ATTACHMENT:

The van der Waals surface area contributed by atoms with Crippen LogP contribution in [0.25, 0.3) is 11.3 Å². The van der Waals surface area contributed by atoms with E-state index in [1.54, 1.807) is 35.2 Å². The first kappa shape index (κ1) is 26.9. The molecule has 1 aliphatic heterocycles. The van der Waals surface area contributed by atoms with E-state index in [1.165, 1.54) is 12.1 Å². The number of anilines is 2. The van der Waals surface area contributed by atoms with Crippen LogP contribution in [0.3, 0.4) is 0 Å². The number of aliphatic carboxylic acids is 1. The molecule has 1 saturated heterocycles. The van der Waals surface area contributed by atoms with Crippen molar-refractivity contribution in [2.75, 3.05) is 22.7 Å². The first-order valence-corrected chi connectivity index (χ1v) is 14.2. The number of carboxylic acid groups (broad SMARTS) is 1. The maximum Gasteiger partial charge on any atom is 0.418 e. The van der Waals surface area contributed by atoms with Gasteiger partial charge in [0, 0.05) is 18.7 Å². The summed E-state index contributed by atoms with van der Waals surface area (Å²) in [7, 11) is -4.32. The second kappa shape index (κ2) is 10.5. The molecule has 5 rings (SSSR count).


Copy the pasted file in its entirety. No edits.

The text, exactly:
The van der Waals surface area contributed by atoms with Crippen LogP contribution in [0.25, 0.3) is 11.3 Å². The van der Waals surface area contributed by atoms with E-state index in [1.54, 1.807) is 35.2 Å². The first kappa shape index (κ1) is 26.9. The molecule has 1 aliphatic heterocycles. The van der Waals surface area contributed by atoms with E-state index in [1.165, 1.54) is 12.1 Å². The number of anilines is 2. The van der Waals surface area contributed by atoms with Crippen LogP contribution in [0.3, 0.4) is 0 Å². The number of aliphatic carboxylic acids is 1. The molecule has 1 saturated heterocycles. The van der Waals surface area contributed by atoms with Crippen molar-refractivity contribution in [2.75, 3.05) is 22.7 Å². The first-order valence-corrected chi connectivity index (χ1v) is 14.2. The number of carboxylic acid groups (broad SMARTS) is 1. The maximum Gasteiger partial charge on any atom is 0.418 e. The van der Waals surface area contributed by atoms with Gasteiger partial charge in [0, 0.05) is 18.7 Å². The summed E-state index contributed by atoms with van der Waals surface area (Å²) in [7, 11) is -4.32. The second kappa shape index (κ2) is 10.5. The molecule has 5 rings (SSSR count).